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Sometimes good things goes wrong!

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  1. Sometimes good things goes wrong!

  2. Providing Direction and Planning for Combating Invasive Species in Alaska Michele Hebert, Agriculture and Horticulture Agent, UAF Cooperative Extension Service Chair, Alaska Invasive Working Group

  3. Invasive species are causing $ 1.4 trillion in US dollars of loss annually. All US states, including Alaska, are being affected by invasive species. While Alaska does not have a major problem with invasive species, they are being introduced at an increasing rate. Three of Alaska’s major industries, commercial fishing, sport fishing and tourism risk economic loss. Several agencies currently are working on invasive species issues in Alaska believe that a statewide mechanism is needed.

  4. Some All Taxa Emerging Threats: Alaska is lucky to be at the beginning of what could become very expensive and damaging to fishing, agriculture, and tourism. Marine Invasive Species of concern: • Already here • Atlantic Salmon • Boring Sponge • Dead Man’s Fingers • Golden Star • Rockweed • Violet Tunicate • Not yet found in Alaska • Atlantic Cord Grass • Colonial tunicate • Green Crab • New Zealand Mud snail

  5. Mammals of concern: • Arctic and Red Foxes on Alaskan Islands (Alopex lagopus & Vulpes vulpe) • Introduced to 400 islands by merchants in Russian and territorial days • USFWS began eradication efforts on uninhabited islands in 1949, over 40 islands now fox free • Fox removal allowed Aleutian Cackling Goose to increase and be removed from endangered species lists. • Rats (Norway Rattus norvegicus, Roof rat R. rattus) • Introduced by ship wrecks and ports since 1780 • Predacious on native birds • Rat Plan and eradication efforts ongoing

  6. Some of the Insects of concern: • Amber-marked Birch Leaf Miner (Profenusa thomsoni) • European species introduced into Alaska 1996 • Defoliators of birch, affected estimated 138,000 acres in 2004 and present in Anchorage and Fairbanks. • Host specific parasites released in Anchorage in 2004 • Asian Gypsy Moth (Lymantria dispar dispar) • Eurasian species, introduced to US in 1868. • Tree and shrub defoliator of over 500 species of trees, shrubs and conifers • Travel along human transportation networks as eggs, larvae and adults. • Trapping and monitoring efforts are ongoing • Not currently in Alaska though found 3 times.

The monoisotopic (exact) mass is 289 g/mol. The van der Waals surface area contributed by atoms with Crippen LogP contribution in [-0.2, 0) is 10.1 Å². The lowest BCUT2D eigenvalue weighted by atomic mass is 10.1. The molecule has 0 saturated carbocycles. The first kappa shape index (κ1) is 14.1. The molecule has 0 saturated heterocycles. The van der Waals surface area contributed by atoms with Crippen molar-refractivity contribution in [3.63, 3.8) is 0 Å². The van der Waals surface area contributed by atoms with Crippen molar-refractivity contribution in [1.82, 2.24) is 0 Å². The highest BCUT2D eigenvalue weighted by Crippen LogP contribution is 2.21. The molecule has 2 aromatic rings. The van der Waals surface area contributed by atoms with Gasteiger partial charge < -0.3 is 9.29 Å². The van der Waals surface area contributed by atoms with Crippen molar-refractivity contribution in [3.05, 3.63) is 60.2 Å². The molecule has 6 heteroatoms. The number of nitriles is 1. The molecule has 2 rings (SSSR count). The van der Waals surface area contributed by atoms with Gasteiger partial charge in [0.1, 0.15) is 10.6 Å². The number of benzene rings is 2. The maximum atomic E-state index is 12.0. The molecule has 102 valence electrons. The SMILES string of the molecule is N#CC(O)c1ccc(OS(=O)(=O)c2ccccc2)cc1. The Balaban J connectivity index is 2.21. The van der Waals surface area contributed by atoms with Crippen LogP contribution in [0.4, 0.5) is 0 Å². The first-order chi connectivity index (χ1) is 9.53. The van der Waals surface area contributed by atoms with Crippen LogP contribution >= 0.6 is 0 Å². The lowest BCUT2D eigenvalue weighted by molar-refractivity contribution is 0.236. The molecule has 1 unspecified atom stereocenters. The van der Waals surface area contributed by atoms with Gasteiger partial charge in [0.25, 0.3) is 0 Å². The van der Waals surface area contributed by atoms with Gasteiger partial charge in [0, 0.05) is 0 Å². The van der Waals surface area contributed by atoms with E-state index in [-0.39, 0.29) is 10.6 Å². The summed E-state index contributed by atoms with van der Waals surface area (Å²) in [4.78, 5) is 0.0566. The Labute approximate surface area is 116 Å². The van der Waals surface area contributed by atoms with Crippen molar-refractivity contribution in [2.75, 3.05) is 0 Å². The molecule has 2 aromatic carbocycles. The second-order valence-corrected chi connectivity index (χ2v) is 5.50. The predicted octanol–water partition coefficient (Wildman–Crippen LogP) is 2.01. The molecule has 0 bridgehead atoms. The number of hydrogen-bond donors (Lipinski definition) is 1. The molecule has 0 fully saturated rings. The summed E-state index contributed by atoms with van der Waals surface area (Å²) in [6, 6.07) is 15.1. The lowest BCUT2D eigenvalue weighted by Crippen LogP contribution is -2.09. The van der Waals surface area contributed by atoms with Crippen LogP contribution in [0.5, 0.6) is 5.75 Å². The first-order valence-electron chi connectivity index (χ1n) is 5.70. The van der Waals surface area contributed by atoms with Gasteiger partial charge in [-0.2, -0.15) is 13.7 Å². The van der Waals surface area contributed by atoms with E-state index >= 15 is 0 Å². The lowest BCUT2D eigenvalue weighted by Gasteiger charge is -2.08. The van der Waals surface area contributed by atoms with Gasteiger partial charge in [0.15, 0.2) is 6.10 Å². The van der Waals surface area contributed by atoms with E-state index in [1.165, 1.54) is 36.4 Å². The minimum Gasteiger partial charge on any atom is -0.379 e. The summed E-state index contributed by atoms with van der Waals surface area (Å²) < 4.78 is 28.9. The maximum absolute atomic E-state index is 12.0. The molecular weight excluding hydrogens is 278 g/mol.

7. Pathogens of Concern: • Chronic Wasting Disease; transmissible spongiform encephalopathy • Found in over 14 states and several provinces • Not yet found in Alaskan wildlife or domestic animals • Transmittal vectors unknown, no treatments or vaccine available. • Affects deer, elk, and moose • Causes depression, paralysis, weight loss, pneumonia, and other symptoms that can last for months before death. • Late Blight Disease (Phytophthora infestans) • Cause of the Irish Potato famine in the mid 1800’s • Can spread rapidly over long distances by spores from foliage, and by infected seeds and plants from outside Alaska • Three reported cases in Matanuska Valley (none above the Alaska Range)

  8. How Invasives Are Brought in: Shipping: The diversity of ship traffic in Alaska – oil tankers, commercial freighters, military vessels, fishing vessels, and chip, timber barges – bring in invasive species in ballast water, bilge water or live wells. Port of Valdez, in Prince William Sound receives the third largest volume of tanker ballast water of US ports. Alaska is the only west coast state that has not recently updated its legislation regarding non-native species in the ballast water of ships. Aquaculture: Fish farming can bring in parasites and disease that damage native fish, a concern with Atlantic farmed salmon. Agriculture and Horticulture: Imported plants, seeds and other products can carry hitchhikers such as fire blight, Canada thistle and sudden oak disease. Recreation and Tourism: Pack animals, dogs, vehicles and people can all transport seeds, insects and disease. For example hay brought to feed horses or used as sled dog bedding can be contaminated with weed seeds.